Dr Saqib was in London to speak at an event organised at the House of Lords, the upper house of the Parliament of the United Kingdom, and also wanted to meet with the global professional body to discuss his organisation’s initiatives to promote literacy and micro finance in Pakistan, and around the world.
In Pakistan, micro finance is proving popular amongst the growing SME sector; SMEDA, the country’s SME development authority, calculates that nearly 90% of companies are SMEs, most of them operating in the informal sector, so the demand for micro finance is also growing.
Alan Hatfield said of the meeting: ‘It was fascinating to hear first-hand from Dr Saqib about the aims of Akhuwat, and about how it has grown over the years. Dr Saqib and his team are clearly passionate about the aims of the business, and of how micro finance can help SMEs grow and thrive in Pakistan. The micro-credit industry is proving popular in many countries around the world, offering innovative and accessible ways to fund SMEs. It is important for ACCA accountants to understand how the micro finance model works, as the first point of advice for many SMEs is the professionally qualified accountant.’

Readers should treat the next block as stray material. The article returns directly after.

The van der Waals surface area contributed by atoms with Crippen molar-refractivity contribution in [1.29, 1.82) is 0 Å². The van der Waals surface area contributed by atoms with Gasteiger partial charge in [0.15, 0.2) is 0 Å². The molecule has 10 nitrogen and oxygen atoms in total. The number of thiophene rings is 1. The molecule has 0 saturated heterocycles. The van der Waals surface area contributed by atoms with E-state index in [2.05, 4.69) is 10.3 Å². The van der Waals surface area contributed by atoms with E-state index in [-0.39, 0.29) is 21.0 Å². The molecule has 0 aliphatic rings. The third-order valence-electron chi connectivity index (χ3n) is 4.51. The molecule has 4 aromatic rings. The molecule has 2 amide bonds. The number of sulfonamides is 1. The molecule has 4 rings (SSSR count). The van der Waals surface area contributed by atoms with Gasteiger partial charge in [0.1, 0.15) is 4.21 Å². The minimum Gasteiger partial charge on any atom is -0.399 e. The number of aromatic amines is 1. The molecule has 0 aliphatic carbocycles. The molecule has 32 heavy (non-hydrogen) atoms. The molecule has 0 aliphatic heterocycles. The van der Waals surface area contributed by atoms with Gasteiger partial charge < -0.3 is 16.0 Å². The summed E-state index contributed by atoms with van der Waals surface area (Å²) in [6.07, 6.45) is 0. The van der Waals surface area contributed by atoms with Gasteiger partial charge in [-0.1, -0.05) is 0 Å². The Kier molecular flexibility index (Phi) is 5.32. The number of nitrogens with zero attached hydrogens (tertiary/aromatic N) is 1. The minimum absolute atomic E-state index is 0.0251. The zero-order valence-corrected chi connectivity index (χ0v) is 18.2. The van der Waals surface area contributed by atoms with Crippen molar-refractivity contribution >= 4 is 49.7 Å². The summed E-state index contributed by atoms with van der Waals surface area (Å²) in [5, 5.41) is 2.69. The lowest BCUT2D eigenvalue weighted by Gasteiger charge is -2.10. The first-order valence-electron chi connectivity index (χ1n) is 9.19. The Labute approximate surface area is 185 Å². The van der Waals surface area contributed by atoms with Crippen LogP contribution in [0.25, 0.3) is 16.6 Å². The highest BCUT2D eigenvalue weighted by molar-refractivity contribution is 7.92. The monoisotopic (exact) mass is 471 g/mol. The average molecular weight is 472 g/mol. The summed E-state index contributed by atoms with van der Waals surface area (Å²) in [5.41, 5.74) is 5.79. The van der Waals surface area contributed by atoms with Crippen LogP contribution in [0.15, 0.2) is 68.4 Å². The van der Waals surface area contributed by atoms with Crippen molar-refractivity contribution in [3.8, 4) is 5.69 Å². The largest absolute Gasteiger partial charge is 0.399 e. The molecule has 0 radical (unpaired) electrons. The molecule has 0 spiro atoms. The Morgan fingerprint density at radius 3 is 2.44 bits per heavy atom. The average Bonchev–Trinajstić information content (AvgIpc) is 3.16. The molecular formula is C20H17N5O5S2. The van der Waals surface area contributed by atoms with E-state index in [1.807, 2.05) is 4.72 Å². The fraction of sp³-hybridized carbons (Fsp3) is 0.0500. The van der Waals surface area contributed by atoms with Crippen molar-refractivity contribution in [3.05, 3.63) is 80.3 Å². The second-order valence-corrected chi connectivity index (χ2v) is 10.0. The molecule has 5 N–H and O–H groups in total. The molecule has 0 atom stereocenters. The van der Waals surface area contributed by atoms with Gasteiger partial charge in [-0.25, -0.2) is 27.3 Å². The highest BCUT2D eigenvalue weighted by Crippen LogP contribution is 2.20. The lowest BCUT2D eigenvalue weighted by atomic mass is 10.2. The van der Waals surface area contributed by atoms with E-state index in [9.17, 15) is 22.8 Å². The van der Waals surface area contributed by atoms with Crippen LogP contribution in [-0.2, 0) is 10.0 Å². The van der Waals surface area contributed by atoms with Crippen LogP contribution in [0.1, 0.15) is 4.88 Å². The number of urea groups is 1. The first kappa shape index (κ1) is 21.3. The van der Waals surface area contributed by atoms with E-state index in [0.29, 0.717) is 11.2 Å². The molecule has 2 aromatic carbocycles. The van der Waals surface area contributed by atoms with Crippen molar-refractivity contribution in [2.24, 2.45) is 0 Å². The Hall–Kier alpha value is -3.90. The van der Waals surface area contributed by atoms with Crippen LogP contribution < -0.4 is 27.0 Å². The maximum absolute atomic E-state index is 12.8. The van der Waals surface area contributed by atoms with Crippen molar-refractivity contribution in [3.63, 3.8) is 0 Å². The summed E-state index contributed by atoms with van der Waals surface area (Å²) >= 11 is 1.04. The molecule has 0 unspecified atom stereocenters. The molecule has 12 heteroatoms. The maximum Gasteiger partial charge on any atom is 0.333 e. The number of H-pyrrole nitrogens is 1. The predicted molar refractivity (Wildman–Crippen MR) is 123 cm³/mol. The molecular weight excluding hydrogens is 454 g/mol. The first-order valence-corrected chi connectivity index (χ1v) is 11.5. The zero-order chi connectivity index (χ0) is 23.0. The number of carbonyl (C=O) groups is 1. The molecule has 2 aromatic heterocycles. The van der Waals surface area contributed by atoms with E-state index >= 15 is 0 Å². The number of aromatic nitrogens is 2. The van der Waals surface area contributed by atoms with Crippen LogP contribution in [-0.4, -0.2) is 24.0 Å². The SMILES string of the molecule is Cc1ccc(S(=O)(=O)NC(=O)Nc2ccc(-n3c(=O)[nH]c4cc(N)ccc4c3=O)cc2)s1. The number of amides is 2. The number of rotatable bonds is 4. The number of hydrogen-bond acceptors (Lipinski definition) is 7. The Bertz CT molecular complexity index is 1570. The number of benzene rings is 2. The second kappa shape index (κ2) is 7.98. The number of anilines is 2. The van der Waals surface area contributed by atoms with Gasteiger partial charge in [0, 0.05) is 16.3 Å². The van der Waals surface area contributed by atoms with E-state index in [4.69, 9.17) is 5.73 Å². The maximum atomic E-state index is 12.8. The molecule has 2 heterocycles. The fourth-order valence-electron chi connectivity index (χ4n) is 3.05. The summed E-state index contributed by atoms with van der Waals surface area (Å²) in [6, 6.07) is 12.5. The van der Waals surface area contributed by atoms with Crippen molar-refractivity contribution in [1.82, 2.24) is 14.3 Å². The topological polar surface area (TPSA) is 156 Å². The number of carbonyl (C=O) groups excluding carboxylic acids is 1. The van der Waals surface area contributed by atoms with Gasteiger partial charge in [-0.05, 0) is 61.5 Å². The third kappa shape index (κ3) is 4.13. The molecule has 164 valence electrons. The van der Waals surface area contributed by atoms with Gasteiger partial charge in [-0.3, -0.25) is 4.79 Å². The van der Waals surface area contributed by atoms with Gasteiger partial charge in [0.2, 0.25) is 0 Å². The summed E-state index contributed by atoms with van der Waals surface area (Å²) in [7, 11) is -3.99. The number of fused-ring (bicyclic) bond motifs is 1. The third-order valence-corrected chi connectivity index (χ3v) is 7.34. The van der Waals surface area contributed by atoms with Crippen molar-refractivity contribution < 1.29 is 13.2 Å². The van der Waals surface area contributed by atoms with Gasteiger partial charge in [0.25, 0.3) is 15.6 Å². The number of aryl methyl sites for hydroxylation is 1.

Dr Saqib added: ‘Since 2001, Akhuwat has opened over 850 branches in 486 cities/towns across Pakistan, enabling over 3.5 Million families to become self-reliant by extending interest-free loans worth more than £400 million. Now, through Akhuwat University, we will be providing higher education without any tuition fee to support the upward social mobility in the country. ACCA and Akhuwat share the same values and we will continue working together to promote financial inclusion and access to world-class education in Pakistan. We need to rise together and make concerted efforts to reduce poverty and make this world a happy place to live in.”
Akhuwat was set up in 2001 and provides interest free loans to the economically poor so that they may acquire a sustainable livelihood.